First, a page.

About this Research Topic
Ketamine has been repeatedly reported to exert fast acting, strong antidepressant effects, even after a single subanaesthetic infusion. This promises to meet an urgent medical need particularly for the case of the large numbers of treatment resistant depressed patients as well as the need for acute effects in the case of suicidality, while conventional antidepressants may need several weeks or more to show full antidepressant effects.
Research by Yang et al in 2018 has highlighted the involvement of several key brain structures and cellular targets, such as the AMPA system highlighted by Zanos et al in 2016, while the individual contribution of these mechanisms remains highly controversial. Systems neuroscience approaches in clinical trial settings by Li et al in 2018 provide insights from neuroimaging studies, which may help to resolve some of these open questions and further provide possible imaging biomarkers for treatment monitoring and patient stratification.
The limited time of effects after single infusions further have given rise to combinatorial investigations, such as by Walter et al in 2014, which focus on the augmentative role of plasticity depending learning processes. Given the enormous clinical interest into ketamine, increasing evidence from patient studies and work on different regimes as well as first practice experience after approval represent another rapidly growing line of research.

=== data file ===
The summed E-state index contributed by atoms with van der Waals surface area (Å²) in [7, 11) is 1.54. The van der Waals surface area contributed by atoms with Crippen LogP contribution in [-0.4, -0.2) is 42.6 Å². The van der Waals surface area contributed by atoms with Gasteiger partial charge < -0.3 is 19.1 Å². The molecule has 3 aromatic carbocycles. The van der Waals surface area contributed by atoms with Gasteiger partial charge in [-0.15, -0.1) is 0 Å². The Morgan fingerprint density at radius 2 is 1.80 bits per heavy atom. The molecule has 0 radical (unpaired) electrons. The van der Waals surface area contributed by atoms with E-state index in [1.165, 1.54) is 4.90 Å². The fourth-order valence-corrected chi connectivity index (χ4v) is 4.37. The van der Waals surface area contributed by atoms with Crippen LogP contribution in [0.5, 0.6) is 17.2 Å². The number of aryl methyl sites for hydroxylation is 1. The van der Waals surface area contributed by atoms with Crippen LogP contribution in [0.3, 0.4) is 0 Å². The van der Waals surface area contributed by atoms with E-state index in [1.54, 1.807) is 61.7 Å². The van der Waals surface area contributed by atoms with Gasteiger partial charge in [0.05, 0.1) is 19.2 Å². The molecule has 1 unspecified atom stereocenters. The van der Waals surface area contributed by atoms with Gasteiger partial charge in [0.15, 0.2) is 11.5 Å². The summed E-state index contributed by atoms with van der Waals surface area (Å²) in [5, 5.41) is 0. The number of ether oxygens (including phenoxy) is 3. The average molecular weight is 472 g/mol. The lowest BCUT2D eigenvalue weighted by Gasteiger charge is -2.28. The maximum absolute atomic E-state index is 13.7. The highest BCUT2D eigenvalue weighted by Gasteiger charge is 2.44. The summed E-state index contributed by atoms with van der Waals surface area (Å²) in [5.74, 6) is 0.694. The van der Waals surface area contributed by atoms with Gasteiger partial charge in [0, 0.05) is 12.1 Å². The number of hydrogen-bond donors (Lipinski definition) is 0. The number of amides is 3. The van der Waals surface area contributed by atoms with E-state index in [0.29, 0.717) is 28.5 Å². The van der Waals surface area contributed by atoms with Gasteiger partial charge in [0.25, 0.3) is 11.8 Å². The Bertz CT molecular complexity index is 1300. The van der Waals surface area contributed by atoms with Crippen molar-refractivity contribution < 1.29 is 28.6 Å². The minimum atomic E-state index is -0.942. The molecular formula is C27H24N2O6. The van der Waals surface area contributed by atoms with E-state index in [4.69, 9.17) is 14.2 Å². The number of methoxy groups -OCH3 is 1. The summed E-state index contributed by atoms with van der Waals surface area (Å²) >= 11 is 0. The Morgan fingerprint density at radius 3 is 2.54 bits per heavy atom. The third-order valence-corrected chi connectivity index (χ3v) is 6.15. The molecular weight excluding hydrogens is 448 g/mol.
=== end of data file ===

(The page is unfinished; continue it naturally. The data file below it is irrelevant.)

The aim of this Research Topic is to provide a broad inclusion of latest developments in the different areas of ketamine research and introduce currently converging concepts as well as novel, open research questions.
This Research Topic will focus on all facets of research on ketamine's antidepressant actions, including animal work, cell cultures and humans, systems neuroscience and clinical studies. Articles in the form of original scientific reports, conceptual reviews and opinions are welcome.
Conflict of Interests Declaration:
Dr. Zarate is a full-time U.S government employee. He is listed as a coinventor on a patent for
the use of ketamine and its metabolites in major depression and suicidal ideation. Dr. Zarate has assigned his patent rights to the U.S. government but will share a percentage of any royalties that may be received by the government.
Prof. Walter has been a PI (in his role as an employee of the University of Magdeburg, Germany) in an industry supported IIT on ketamine in Treatment Resistant Depression, for which the University Magdeburg received financial support from Janssen research & Development, LLc which was completed 2016. Prof. Walter has no direct financial interests to declare.
Keywords: Ketamine, Depression, Antidepressants, Suicidality, Mechanisms
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